• Gilles de la Tourette’s syndrome, where victims cannot control their language outbreaks or movements.
  • OCD – a need to continue doing what can be seen as irrelevant acts over and over again.
  • Some form of mental disorder (eg schizophrenia)
  • Xonolalia,. where a person begins to speak a language fluently that was previously unknown
  • deep-rooted psychological problems that have not been addressed correctly

“O sacardos Christi, tu scis me esse diabolum. Cur me derogas?” Latin ‘O Priest of Christ, you know that I am the Devil. Why do you keep bothering me?’

As an example one Father states that of 500,000 referred exorcism’s he believed that 84 of them were genuine cases of possession. According to an independent report hey should refer to a doctor and then only aim for a priest as a last resort.

The practise is not something that is exclusively Christian/Catholic and I believe it’s worth noting this. Most of the horrors we see on our screens involving the subject are based on the Catholic rites but there are rites of this nature in Hinduism, Judaism and Islamic texts.

Which brings me nicely on to a small passion I have outside of the blog, anime and cosplay.  With all the serious posting above I’d like to share a trailer for an anime I am currently enjoying.

Is better known as Cotard Delusion, a rare mental disorder where the sufferer believes they are dead (figuratively or literally). They are convinced they no longer exist, may be rotting, have lost all their blood and in rarer still cases, may be convinced they are immortal.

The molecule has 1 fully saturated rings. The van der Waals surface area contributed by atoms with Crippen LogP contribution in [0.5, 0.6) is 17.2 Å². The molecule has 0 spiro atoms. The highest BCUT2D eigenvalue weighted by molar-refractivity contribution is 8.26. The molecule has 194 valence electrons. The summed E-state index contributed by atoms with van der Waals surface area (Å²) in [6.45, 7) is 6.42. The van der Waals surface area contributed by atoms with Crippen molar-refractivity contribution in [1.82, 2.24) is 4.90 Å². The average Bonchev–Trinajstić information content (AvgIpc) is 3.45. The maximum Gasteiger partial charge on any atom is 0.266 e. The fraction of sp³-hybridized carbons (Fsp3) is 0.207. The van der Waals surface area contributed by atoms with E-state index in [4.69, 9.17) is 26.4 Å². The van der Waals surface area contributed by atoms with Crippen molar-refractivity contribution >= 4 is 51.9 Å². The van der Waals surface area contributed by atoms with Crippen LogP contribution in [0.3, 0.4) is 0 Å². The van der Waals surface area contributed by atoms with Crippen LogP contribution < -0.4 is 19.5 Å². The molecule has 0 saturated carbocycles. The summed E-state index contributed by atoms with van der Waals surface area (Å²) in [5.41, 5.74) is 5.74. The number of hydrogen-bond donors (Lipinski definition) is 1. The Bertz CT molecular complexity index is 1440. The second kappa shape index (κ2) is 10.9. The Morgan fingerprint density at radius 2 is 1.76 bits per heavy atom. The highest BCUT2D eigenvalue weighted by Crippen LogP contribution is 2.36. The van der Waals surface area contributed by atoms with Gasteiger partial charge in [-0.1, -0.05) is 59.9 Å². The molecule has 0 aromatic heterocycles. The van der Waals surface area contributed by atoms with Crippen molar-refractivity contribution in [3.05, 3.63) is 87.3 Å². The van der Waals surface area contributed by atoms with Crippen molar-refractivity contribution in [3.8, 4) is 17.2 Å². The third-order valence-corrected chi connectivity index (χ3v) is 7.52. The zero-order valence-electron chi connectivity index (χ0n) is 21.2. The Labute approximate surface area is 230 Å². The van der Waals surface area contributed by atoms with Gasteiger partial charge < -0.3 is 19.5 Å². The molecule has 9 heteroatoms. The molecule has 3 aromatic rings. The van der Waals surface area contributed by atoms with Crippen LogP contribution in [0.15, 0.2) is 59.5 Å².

A French neurologist, Jules Cotard, was the first to describe the strange condition. This goes back to an earlier post describing Capgras, in that similar traits occur. The sufferer can even feel no sense of association with their own face, this can then lead to further confirmation that they do not exist.

It is a disorder encountered mostly through a sufferer of an already present disorder such as schizoprenia, but may also be associated with depression, or to adverse reactions to drugs.

An iconic part of the vampire, two of them, good at biting into necks and often seen brandished in horror movies. Some look rather sexy and discreet, others are so large the vampire has to have an adapted physiology or learn to blend in with badly bred white trash/Chav’s…

The image below (google search) shows someone suffering a medical condition called hypohidrotic ectodermal dysplasia. This is a genetic disease but one of the signs is that a majority of the teeth may be shorter and blunter than others. In some this is possibly the distinctive canine look.

All well and good but what if you were bitten by one? Surely that’s not the only reason the bite marks look so strange?

Well allow me to try with another part of it, those bitten by vampires have not always become vampires but perhaps a person who is ill walking about with fang marks might be reason for concern? They may also be suffering a skin condition, such as the one below known as pemphigus vulgaris. To a peasant in the 18th Century such marks were not a skin condition but the signs that a blood-sucker was on their way around the area!